A New Team

April 27, 2011 By Melissa Silverman

Must Reads

Who’s In the News

Leon Panetta will succeed Robert Gates at Department of Defense (Jennifer Epstein, Politico)

The long-awaited shakeup of President Barack Obama’s national security advisers could be about to get under way, as reports indicate that he’ll announce picks to fill the top jobs at the Pentagon and the Central Intelligence Agency. CIA Director Leon Panetta, the long-rumored frontrunner to replace Defense Secretary Robert Gates, is expected to be Obama’s pick, a person familiar with the situation confirmed to POLITICO Wednesday morning. The commander of U.S. forces in Afghanistan, Gen. David Petraeus, is Obama’s choice to replace Panetta at the CIA. The Obama administration is also expected to announce that Marine Gen. John Allen will replace Petraeus in Afghanistan, and that Ryan Crocker, U.S. ambassador to Iraq from 2007 to 2009, will replace U.S. ambassador to Afghanistan Karl Eikenberry.

Major shake-up coming soon for top military officers (Kevin Baron, Stars and Stripes)

Within weeks, roughly a dozen of the U.S. military’s most popular and highest-ranking officers will begin rotating out of some of the highest-profile jobs in the armed forces. Those due for change this year include the chairman of the Joint Chiefs of Staff, the vice chairman, several service chiefs, NATO’s supreme allied commander Europe and other combatant commanders, as well as the Afghanistan War’s commanding general and his top two deputies. In the Pentagon, the musical chairs hinge on President Barack Obama’s selection of the next chairman. Adm. Mike Mullen is set to retire Oct. 1, after serving a second two-year term. Since last fall, the leading candidate to replace him has been the vice chairman, Marine Corps Gen. James Cartwright, although he has not been asked.

Smart Power

AfPak Behind the Lines: Pakistani TV through the years (Luv Puri, Foreign Policy)

USAID recently announced that it is funding a remake of Sesame Street for Pakistan. How unique is this effort to bring American television to Pakistan, historically? Sesame Street was first aired in Pakistan in English in the late 1980s and early 1990s, though it was far from the only exposure Pakistanis got to American television and culture. Interestingly, Pakistan Television (PTV) became one of the key instruments through which the U.S.-Pakistan civil alliance during the Afghan jihad gained a popular acceptance at the civil society level in Pakistan.  On a lighter note, Pakistani viewers were also treated to episodes of Star Trek, as well as Full House, which for many gave a sense into the complex aspects of parenting in the West. There was no contradiction between the two parallel trends at the time, because of the political alignment between America and Pakistan and even with the Muslim world at large. There was instead a kind of acceptance of both, a feeling that the American value system and Islamic worlds view could live side by side.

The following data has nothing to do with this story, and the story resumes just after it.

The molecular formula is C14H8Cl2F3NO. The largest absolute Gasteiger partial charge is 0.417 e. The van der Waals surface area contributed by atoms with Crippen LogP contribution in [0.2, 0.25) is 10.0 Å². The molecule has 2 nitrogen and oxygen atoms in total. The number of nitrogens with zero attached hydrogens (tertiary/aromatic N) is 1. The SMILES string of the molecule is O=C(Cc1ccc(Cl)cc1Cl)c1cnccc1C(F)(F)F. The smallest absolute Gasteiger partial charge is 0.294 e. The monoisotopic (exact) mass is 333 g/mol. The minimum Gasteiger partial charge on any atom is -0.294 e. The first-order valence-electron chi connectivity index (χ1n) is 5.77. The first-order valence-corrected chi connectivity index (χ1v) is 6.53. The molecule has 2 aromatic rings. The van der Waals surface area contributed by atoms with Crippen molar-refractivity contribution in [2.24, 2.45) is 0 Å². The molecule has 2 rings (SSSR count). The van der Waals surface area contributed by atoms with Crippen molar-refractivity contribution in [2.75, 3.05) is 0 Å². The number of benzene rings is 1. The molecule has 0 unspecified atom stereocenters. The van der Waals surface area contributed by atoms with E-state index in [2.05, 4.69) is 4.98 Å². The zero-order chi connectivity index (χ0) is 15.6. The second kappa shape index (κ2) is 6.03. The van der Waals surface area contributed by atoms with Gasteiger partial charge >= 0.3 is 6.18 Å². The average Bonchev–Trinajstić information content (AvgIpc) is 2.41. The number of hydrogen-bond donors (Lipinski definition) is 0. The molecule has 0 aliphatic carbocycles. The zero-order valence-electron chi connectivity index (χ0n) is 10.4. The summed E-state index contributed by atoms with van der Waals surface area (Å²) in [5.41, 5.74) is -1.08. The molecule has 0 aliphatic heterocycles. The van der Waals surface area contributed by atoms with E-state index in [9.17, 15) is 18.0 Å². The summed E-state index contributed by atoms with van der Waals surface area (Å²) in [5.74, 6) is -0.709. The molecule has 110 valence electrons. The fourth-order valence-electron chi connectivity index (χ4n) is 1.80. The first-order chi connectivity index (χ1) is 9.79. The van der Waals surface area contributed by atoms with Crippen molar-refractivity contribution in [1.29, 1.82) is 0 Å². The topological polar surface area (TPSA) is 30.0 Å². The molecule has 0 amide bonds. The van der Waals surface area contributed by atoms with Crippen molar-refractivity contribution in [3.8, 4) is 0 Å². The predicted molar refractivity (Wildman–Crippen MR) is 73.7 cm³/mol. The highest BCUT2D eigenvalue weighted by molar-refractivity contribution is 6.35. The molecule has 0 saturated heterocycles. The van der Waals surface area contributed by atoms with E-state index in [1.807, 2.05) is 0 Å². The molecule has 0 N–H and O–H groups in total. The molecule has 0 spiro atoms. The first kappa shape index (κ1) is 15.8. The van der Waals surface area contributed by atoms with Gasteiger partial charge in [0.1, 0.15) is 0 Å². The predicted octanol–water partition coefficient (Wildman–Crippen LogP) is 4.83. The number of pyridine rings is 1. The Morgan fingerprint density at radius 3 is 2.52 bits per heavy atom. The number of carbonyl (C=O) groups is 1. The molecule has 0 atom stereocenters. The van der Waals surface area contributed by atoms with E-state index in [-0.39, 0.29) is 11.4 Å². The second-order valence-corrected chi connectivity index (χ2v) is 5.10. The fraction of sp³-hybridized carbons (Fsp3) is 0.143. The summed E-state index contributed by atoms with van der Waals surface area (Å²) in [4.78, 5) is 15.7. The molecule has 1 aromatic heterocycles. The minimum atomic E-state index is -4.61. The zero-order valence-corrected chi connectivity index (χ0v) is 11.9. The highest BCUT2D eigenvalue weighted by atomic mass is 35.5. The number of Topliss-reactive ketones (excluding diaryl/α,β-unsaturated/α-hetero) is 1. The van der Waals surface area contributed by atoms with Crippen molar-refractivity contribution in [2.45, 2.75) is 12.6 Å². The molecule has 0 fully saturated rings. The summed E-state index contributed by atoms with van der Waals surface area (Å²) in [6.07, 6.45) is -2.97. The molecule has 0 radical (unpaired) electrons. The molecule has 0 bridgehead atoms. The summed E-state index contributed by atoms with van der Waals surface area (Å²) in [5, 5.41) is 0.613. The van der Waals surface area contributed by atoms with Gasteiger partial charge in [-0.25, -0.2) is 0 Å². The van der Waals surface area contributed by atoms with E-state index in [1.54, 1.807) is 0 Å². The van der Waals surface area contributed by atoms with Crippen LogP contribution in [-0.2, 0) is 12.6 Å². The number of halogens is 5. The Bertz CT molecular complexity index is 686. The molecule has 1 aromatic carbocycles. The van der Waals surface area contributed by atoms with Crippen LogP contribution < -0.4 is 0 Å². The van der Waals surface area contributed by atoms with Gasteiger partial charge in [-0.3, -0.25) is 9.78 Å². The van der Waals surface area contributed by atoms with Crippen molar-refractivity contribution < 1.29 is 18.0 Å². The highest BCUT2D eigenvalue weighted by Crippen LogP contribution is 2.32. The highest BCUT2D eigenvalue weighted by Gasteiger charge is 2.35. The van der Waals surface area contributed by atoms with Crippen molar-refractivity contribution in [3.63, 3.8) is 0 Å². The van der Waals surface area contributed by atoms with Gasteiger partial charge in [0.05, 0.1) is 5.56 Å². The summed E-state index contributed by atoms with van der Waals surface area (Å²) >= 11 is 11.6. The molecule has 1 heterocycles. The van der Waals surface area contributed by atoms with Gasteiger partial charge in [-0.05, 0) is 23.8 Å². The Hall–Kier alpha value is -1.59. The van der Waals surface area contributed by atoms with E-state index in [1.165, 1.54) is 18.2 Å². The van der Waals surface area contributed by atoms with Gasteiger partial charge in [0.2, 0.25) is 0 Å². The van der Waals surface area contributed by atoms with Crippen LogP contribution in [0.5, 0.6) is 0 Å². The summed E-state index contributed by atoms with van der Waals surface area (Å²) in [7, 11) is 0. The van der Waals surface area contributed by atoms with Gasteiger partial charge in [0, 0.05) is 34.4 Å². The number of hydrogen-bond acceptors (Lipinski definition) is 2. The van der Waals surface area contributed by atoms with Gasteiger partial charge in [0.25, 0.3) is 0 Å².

Food aid report targets improvements (Paul Courson, CNN)

A report on the quality of food handed out during world disasters and famine has identified improvements experts hope will make relief campaigns more effective at fighting hunger.The report, delivered to the U.S. Agency for International Development(USAID), also suggested changes in nutrition to match recipients’ dietary needs. USAID Director Rajiv Shah told the gathering the report is essential to national security as well as a way of “transmitting American moral values around the world.” Shah said harsh economic conditions make the findings even more essential. “We know that when kids are hungry and communities go without food, we see food riots,” he said, “and today as we are having this discussion and meeting, we know that these same processes are going on again; fuel and fuel prices are leading to greater hunger and insecurity around the world. And so your efforts as a community to make these reforms real are a critical part of keeping our country safe and secure.”